That gift of bliss and absolute, intoxicating well being happens for me sometime after thirty minutes of very hard work.  That’s when I catch myself grinning.  I can’t help myself.  Glee rushes around behind my eyes and ripples all the way down to my toes.  Usually I’m not anticipating that because I’ve focused on what I’m doing, monitoring my pace, the way I’m setting my feet, using my arms.  And then it happens.  I’m grinning like a fool.  I might be near the end of a workout or nearer the beginning, but I feel it.  It is real.  

I don’t know exactly what runner’s high is, I don’t even care.  But I guarantee you that when it happens for you, you’ll have earned it.  

31 May 2014


It's possible that I will become restless in a couple of weeks and begin posting regularly again, but that is not my intention. I have posted daily for three months and it's time to do something else. 

Perhaps I will be back in September. In the mean time, thank you for reading. 

30 May 2014


My weirdness

I believe deep down that I should not step on cracks, even though my mother's back was broken long ago and I had nothing to do with it. I only held her hand for hours while she was dying. I have a secret confidence that life will balance itself out despite the reality that it never does and some people suffer too much and others, I fear, will not suffer enough to teach them a damned thing. Suffering, however, does not make us stronger or in any way better and I wish no one harm. That is the ultimate cruelty, to wish suffering on another, so I amend my previous concern about those who do not "suffer enough." We all have too much and most of us soldier on anyway, though hobbling and sore from the effort. 

I believe if I fail to make time to create something, I will succumb to madness. Touching with my hands the wool and cloth, these keys under my fingers; designing plans and imagining new lessons for my students—making new things—is necessary. The making of things is essential to my mental health. No one will convince me otherwise. Without creation, I would fall prey to sadness and depression, and a lifelong struggle to be a better person would die. I would become the other thing: the whining, self-absorbed, depressed, and useless artifact.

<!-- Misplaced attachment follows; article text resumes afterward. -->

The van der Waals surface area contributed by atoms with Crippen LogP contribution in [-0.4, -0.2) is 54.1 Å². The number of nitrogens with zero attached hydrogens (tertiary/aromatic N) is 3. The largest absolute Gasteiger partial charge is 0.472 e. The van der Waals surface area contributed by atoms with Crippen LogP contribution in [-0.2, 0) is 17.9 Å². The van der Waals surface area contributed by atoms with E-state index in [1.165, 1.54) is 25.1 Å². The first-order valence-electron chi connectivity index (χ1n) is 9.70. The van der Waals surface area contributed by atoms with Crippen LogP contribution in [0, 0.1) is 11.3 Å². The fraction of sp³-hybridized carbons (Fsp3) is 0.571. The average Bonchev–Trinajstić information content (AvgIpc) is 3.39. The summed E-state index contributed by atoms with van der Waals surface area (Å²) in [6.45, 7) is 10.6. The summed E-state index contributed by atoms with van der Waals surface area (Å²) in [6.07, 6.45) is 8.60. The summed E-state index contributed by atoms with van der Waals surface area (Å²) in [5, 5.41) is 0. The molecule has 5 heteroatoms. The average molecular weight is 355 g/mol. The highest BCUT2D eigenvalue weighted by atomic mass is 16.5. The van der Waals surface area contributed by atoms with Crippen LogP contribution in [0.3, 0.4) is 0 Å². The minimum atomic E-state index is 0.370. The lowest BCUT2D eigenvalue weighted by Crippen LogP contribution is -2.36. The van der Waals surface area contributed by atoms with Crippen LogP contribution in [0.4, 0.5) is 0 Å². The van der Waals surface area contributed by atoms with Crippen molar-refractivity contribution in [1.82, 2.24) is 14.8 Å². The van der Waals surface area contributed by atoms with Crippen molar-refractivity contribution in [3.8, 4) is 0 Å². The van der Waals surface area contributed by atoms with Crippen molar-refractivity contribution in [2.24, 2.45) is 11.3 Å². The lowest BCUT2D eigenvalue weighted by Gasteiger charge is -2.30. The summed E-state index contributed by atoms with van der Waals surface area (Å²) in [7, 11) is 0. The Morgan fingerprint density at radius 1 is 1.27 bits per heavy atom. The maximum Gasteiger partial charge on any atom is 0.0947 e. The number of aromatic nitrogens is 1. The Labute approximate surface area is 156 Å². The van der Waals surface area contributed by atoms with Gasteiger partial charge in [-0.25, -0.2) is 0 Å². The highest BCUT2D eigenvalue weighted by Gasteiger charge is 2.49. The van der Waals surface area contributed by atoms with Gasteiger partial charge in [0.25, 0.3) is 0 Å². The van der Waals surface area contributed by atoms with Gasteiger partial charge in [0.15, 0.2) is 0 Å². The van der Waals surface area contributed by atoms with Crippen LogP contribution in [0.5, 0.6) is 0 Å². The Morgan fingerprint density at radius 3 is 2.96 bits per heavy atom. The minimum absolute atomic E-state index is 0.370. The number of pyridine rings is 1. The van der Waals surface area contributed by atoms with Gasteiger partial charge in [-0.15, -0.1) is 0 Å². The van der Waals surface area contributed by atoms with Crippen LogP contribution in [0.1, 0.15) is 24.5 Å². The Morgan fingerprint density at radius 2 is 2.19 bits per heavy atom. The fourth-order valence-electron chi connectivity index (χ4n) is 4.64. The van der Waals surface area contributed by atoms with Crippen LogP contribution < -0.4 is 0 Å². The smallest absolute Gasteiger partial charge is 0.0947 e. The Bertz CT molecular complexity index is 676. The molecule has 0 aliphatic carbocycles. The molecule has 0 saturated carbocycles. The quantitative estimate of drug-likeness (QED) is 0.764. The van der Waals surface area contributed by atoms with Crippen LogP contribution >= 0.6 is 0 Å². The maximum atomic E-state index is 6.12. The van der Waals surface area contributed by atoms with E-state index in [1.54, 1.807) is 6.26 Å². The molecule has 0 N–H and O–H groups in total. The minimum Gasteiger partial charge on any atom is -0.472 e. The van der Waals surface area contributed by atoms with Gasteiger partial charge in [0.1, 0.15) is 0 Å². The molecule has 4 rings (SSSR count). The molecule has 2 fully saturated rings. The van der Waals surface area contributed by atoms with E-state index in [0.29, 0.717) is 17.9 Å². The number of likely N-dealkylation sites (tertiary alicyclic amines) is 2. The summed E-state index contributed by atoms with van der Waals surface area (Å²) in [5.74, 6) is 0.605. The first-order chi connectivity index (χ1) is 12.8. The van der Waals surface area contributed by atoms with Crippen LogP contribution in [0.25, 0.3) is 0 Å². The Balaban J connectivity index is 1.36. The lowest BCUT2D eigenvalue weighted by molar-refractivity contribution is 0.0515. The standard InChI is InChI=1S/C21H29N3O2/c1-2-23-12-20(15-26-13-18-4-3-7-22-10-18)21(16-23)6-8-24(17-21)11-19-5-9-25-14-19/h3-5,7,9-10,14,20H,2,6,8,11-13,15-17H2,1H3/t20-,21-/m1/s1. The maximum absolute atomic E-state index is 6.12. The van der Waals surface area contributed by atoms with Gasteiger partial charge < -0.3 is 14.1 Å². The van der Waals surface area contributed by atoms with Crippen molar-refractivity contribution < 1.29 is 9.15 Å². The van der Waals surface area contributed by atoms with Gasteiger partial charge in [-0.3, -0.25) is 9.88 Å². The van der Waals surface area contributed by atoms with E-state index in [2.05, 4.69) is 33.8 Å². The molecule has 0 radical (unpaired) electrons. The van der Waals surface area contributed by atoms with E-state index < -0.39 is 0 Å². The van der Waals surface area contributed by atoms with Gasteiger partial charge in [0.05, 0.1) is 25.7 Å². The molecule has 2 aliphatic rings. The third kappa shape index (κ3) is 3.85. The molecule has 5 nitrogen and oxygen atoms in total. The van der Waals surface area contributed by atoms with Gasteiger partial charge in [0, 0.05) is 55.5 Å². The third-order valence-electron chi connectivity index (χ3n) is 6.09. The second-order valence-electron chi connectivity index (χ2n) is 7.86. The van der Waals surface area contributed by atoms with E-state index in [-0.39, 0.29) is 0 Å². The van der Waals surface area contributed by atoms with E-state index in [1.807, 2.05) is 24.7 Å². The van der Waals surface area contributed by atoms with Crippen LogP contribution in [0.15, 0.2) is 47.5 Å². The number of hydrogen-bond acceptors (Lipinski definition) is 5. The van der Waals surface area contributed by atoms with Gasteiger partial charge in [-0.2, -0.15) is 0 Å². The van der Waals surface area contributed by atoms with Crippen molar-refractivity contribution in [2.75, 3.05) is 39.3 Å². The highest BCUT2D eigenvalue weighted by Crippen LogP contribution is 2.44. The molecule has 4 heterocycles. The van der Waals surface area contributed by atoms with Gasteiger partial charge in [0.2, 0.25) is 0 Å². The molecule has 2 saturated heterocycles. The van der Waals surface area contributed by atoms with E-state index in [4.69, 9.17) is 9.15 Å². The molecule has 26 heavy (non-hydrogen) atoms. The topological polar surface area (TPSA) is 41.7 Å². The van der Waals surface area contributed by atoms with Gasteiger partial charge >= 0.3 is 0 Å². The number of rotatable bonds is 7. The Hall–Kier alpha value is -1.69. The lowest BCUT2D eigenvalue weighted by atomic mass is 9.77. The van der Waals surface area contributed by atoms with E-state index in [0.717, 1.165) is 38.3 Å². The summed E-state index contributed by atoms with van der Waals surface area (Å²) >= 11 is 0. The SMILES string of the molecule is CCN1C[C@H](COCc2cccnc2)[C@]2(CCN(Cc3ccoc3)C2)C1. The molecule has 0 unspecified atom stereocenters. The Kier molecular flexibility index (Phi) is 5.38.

I would never collar an alligator or eat raw chicken or expect someone to take my place… though for this latter I am occasionally grateful when it happens. 

It is past dawn and the birds sing. The ocean drags its tongue across our sand and rocky shore. Though my students sometimes behave as if their education were a competitive sport, I know better. It's my job to teach them. 

I believe teaching keeps me moving. 

ABOVE: I know nothing about Andréa Balt. If she's a great writer or philosopher, I'm thankful to have found her, but even if she's no one I would like to know, I still thank her for the words on the meme above. It is close to my current birthday wish. I also thank Dorianne Laux and Kim Addonizio for their poetry book, The Poet's Companion, which is my inspiration to keep going at this time of the year. Two more weeks...

29 May 2014


Reading Rainbow star Levar Burton has a Kickstarter campaign to bring Reading Rainbow back with all the current bells and whistles and completely free for today's classrooms.

I love that he filmed his Kickstarted in my classroom, Room 24. (Though before you get too excited, you might want to follow the link to The Washington Post.)

The show was a gift to young readers, and I applaud this new program. 

Probably the greatest gift a parent can give a child is insisting that children attend school every day. Beginning in kindergarten, absences predict a hard time in school. Many students struggling in high and who require school support programs are not disabled by anything but absences—often the equivalent of years of absences by the time they near graduation… if they graduate at all.  

Second to attendance, giving books is the greatest gift. Reading to children from infancy is wonderful, of course, and the mere presence of books in the house predicts greater success. Children of parents with less education benefit the most from having books in their home